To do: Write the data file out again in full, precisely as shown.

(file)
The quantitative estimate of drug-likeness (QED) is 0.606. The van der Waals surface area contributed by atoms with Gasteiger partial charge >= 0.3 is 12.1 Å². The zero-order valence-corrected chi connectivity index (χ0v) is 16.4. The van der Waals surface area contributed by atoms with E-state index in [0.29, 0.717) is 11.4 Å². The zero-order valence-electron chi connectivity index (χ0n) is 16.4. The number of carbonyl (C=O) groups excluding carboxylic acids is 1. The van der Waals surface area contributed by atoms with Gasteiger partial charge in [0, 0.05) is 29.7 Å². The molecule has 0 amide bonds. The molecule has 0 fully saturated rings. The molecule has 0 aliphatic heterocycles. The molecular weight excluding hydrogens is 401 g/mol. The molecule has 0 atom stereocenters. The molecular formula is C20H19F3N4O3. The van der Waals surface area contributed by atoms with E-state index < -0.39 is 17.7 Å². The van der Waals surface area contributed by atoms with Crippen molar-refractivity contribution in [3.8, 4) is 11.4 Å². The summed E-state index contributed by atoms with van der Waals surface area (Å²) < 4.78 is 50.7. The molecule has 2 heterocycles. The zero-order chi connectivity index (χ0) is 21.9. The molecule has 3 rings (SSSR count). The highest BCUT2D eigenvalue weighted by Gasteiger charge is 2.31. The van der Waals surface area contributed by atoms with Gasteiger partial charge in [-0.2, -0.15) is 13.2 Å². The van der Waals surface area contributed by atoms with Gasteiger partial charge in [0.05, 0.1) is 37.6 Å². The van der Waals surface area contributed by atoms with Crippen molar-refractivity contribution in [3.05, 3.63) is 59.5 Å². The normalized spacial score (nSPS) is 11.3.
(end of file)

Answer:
The quantitative estimate of drug-likeness (QED) is 0.606. The van der Waals surface area contributed by atoms with Gasteiger partial charge >= 0.3 is 12.1 Å². The zero-order valence-corrected chi connectivity index (χ0v) is 16.4. The van der Waals surface area contributed by atoms with E-state index in [0.29, 0.717) is 11.4 Å². The zero-order valence-electron chi connectivity index (χ0n) is 16.4. The number of carbonyl (C=O) groups excluding carboxylic acids is 1. The van der Waals surface area contributed by atoms with Gasteiger partial charge in [0, 0.05) is 29.7 Å². The molecule has 0 amide bonds. The molecule has 0 fully saturated rings. The molecule has 0 aliphatic heterocycles. The molecular weight excluding hydrogens is 401 g/mol. The molecule has 0 atom stereocenters. The molecular formula is C20H19F3N4O3. The van der Waals surface area contributed by atoms with E-state index < -0.39 is 17.7 Å². The van der Waals surface area contributed by atoms with Crippen molar-refractivity contribution in [3.8, 4) is 11.4 Å². The summed E-state index contributed by atoms with van der Waals surface area (Å²) < 4.78 is 50.7. The molecule has 2 heterocycles. The zero-order chi connectivity index (χ0) is 21.9. The molecule has 3 rings (SSSR count). The highest BCUT2D eigenvalue weighted by Gasteiger charge is 2.31. The van der Waals surface area contributed by atoms with Gasteiger partial charge in [-0.2, -0.15) is 13.2 Å². The van der Waals surface area contributed by atoms with Gasteiger partial charge in [0.05, 0.1) is 37.6 Å². The van der Waals surface area contributed by atoms with Crippen molar-refractivity contribution in [3.05, 3.63) is 59.5 Å². The normalized spacial score (nSPS) is 11.3.